It’s fun to recount these tales about him, mostly because I just want people to know that raising a kid with Down syndrome is equally as wacky, frustrating, heartbreaking, uplifting and fun as raising any other kid.

I want to take this chance to thank some especially fascinating people who have made our son’s journey not just successful, but incredible. Everyone at school, most especially his two gifted teachers, has always done the utmost to encourage his confidence and boost him up as a full member of the community and as a student.

This is a typical preschool that happens to value all children, including those with special learning needs, and they have had much success in the past with children with Down syndrome, so my son is not the first. The wonderful parents in our class have told me that their children don’t notice anything different about our son and talk about him just as they would any other child in the class. When we go to school functions, he gleefully exchanges hugs like all the other kids and is just as quickly grabbed by the hand and led away to play. In these simple acts lies a wealth of happiness for this momma. Thank you all from the bottom of my heart.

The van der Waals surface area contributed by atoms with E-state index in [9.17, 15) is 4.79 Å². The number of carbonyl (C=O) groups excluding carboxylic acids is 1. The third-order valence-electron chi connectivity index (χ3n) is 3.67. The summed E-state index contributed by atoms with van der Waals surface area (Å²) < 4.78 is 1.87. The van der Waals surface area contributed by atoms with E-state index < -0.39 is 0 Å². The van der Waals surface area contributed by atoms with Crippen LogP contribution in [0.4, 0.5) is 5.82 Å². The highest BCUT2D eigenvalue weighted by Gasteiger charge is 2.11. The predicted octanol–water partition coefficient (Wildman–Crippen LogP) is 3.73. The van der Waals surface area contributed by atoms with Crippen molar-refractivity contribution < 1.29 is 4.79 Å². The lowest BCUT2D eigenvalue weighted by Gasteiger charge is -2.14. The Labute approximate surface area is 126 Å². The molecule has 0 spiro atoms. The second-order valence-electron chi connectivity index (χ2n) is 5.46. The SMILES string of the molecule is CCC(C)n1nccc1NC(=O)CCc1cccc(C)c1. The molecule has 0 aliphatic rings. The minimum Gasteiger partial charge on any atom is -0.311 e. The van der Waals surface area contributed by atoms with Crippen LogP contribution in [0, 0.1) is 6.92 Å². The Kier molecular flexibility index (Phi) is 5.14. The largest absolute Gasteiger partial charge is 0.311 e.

These final shots reveal one big reason why he loves going to this school. Because he can be just like his twin, whom he admires above anyone else except his big sister. We put the twins in the same school but  separate classes because it gives them space to breathe and have their own identities. We feel they function best when they can do this little dance of being together and yet apart. When they separate and then come back into each other’s line of sight, a tiny spark is lit. And that spark ignites a million more, creating for all of us a life most interesting.

PreK 6

A teacher captured this sweet twin moment where he is watching her on the playground from inside his classroom.

Prek 7


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16 Responses to “The Opposite of Boring”

  1. Maryellen March 22, 2014 at 9:36 am #

    As always, that was beautiful… your words are so real and touching. I LOVE the photos of the twins through the glass. You have a beautiful family. XOXO Maryellen